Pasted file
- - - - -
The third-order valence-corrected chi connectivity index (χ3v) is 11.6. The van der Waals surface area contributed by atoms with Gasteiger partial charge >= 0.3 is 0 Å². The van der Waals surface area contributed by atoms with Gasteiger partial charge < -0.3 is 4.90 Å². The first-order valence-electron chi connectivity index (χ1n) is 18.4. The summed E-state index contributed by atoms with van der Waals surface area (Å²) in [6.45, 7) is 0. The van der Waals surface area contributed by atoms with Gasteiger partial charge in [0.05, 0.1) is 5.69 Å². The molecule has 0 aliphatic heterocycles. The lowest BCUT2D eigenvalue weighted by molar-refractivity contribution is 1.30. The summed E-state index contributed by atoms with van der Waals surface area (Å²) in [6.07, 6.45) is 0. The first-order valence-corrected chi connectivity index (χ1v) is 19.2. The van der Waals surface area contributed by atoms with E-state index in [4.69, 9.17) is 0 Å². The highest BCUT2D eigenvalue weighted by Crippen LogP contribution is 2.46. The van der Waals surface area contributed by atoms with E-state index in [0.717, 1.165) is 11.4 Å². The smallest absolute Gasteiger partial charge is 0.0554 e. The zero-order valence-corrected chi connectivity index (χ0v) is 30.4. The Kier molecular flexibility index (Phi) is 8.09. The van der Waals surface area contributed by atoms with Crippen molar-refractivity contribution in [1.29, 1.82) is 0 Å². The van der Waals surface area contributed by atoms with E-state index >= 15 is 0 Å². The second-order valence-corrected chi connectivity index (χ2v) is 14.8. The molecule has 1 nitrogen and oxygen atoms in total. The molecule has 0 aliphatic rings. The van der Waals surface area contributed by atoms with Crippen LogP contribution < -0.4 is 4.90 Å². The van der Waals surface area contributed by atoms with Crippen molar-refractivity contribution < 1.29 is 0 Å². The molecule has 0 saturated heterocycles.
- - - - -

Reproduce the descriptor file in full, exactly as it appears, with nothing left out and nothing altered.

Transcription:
The third-order valence-corrected chi connectivity index (χ3v) is 11.6. The van der Waals surface area contributed by atoms with Gasteiger partial charge >= 0.3 is 0 Å². The van der Waals surface area contributed by atoms with Gasteiger partial charge < -0.3 is 4.90 Å². The first-order valence-electron chi connectivity index (χ1n) is 18.4. The summed E-state index contributed by atoms with van der Waals surface area (Å²) in [6.45, 7) is 0. The van der Waals surface area contributed by atoms with Gasteiger partial charge in [0.05, 0.1) is 5.69 Å². The molecule has 0 aliphatic heterocycles. The lowest BCUT2D eigenvalue weighted by molar-refractivity contribution is 1.30. The summed E-state index contributed by atoms with van der Waals surface area (Å²) in [6.07, 6.45) is 0. The first-order valence-corrected chi connectivity index (χ1v) is 19.2. The van der Waals surface area contributed by atoms with E-state index in [4.69, 9.17) is 0 Å². The highest BCUT2D eigenvalue weighted by Crippen LogP contribution is 2.46. The van der Waals surface area contributed by atoms with E-state index in [0.717, 1.165) is 11.4 Å². The smallest absolute Gasteiger partial charge is 0.0554 e. The zero-order valence-corrected chi connectivity index (χ0v) is 30.4. The Kier molecular flexibility index (Phi) is 8.09. The van der Waals surface area contributed by atoms with Crippen molar-refractivity contribution in [1.29, 1.82) is 0 Å². The van der Waals surface area contributed by atoms with E-state index >= 15 is 0 Å². The second-order valence-corrected chi connectivity index (χ2v) is 14.8. The molecule has 1 nitrogen and oxygen atoms in total. The molecule has 0 aliphatic rings. The van der Waals surface area contributed by atoms with Crippen LogP contribution < -0.4 is 4.90 Å². The van der Waals surface area contributed by atoms with Crippen molar-refractivity contribution < 1.29 is 0 Å². The molecule has 0 saturated heterocycles.